CH: Many of your characters seem brazen, but they are broken beneath all their bravado. Often, bad choices result from a lack of stability at home. You avoid moralizing these situations while still emphasizing their cause-and-effect nature. When parents and children cannot bond, cannot bolster one another within society, they strive to find belonging in self-destructive ways. They pursue unhealthy romantic relationships, or turn to drug abuse or even casual prostitution. Like the doodle art on your title page suggests, your characters seek love in a world of grimness, and they are often devastatingly unsuccessful. Now that Planet Grim has been published, how do you see these themes informing your work?
AB: Well, some of the themes or character actions—like casual prostitution—I wrote humorously, because I thought it was ludicrous to reduce a human interaction to a hand job (yet it’s also intimate and vulnerable). It’s funny, crass, and profound (why else are we here?). As for parents and children not bonding, I didn’t make that connection, but I see it now! Maybe I was searching for an accessible conflict. Maybe it’s isolation I often feel glommed onto that primal connection. I’m not sure. When I was married I felt I had tentacles from myself to my husband and son and perhaps that stifled them. So maybe in writing I’m looking at my faults.
CH: Where can fans find more of your writing? Might you discuss any current or upcoming projects?
AB: I have links on my website http://alexbehr.com to other writing.
I’m taking a poetry class with Matthew Dickman this fall at the Attic, which is a writing center down the street. The end result is a chapbook. I’m into small projects. I’m also writing a bunch of brief spectacles (connected with the occult), which stemmed from a Share event curated by authors Kathleen Lane and Margaret Malone. Examples (minus occult part):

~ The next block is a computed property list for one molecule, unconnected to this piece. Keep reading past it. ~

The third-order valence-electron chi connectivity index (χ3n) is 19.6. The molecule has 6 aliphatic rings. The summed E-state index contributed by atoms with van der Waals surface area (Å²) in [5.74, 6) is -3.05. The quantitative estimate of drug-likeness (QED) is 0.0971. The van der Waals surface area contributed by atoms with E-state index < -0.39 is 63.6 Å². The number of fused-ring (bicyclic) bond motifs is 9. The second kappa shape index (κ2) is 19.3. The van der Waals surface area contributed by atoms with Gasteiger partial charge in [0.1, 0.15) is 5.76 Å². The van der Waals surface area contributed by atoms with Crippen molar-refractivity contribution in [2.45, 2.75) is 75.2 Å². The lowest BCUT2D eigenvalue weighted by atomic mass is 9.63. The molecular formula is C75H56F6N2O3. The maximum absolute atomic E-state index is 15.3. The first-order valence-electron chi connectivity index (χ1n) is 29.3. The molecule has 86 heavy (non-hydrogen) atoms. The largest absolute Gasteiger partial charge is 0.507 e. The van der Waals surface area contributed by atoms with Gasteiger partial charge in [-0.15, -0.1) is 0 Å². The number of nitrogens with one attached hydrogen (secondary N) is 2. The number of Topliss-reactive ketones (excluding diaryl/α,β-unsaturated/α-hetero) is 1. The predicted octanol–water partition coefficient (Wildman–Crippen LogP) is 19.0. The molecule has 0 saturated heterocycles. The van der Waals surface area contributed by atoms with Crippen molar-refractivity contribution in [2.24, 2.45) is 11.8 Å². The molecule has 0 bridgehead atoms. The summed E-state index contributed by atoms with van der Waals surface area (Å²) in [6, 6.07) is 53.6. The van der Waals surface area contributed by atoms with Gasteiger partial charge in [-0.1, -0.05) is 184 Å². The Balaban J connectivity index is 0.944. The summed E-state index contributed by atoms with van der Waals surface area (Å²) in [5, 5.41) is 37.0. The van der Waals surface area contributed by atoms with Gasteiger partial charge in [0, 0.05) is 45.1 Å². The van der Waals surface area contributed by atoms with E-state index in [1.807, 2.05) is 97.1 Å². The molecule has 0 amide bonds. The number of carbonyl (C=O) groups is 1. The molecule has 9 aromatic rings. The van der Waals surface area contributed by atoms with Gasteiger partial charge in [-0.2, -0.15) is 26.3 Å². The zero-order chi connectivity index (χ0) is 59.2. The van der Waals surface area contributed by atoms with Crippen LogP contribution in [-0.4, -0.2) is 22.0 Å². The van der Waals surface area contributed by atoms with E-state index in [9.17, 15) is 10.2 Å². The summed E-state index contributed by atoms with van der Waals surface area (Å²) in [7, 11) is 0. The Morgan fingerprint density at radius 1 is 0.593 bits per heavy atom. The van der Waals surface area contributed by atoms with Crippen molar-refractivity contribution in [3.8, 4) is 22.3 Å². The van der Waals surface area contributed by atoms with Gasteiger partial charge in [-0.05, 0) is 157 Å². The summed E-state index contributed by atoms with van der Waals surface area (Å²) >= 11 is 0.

- The Archie Spectacle: 1. Archie snorts dandruff. 2. Archie eats someone’s pubes. 3. Archie snorts a rubber ball he cut up with a pencil. 4. Archie licks dog crap. It is a dry one. He gives it a nice lick. 5. Archie swallows someone’s spit. He has a lot of friends.
- The spectacle of the mother-in-law. She has cream cheese in her hair. Vodka yogurt sunrise. Her husband gets angry. She isn’t filling the pickles correctly. We flip through old auto mags in the breakfast nook. She throws the turkey gizzard at us, hot from the pan.
- The spectacle of a woman, a stranger, wearing an “I love my husband” t-shirt with an arrow pointing left, but to the left is only the ocean.
And…the memoir? (Is anyone still reading this?) After reading Sherman Alexie’s memoir, You Don’t Have to Say You Love Me, and David Smalls’ graphic memoir, Stitches, the past week, I’m daunted by how much my memoir lacks in comparison. I’m resisting pouring on an intellectual casing or inserting an easy gimmick for it to stand out (I have no hawk in my life). I will probably return to my memoir now that I’ve written more hybrid works. Secret world would involve a YA book, a novel, and collaborations with an artist. But I’m so distracted who knows if they’ll happen. A friend wants to cast me in a play. I was a failed middle school thespian.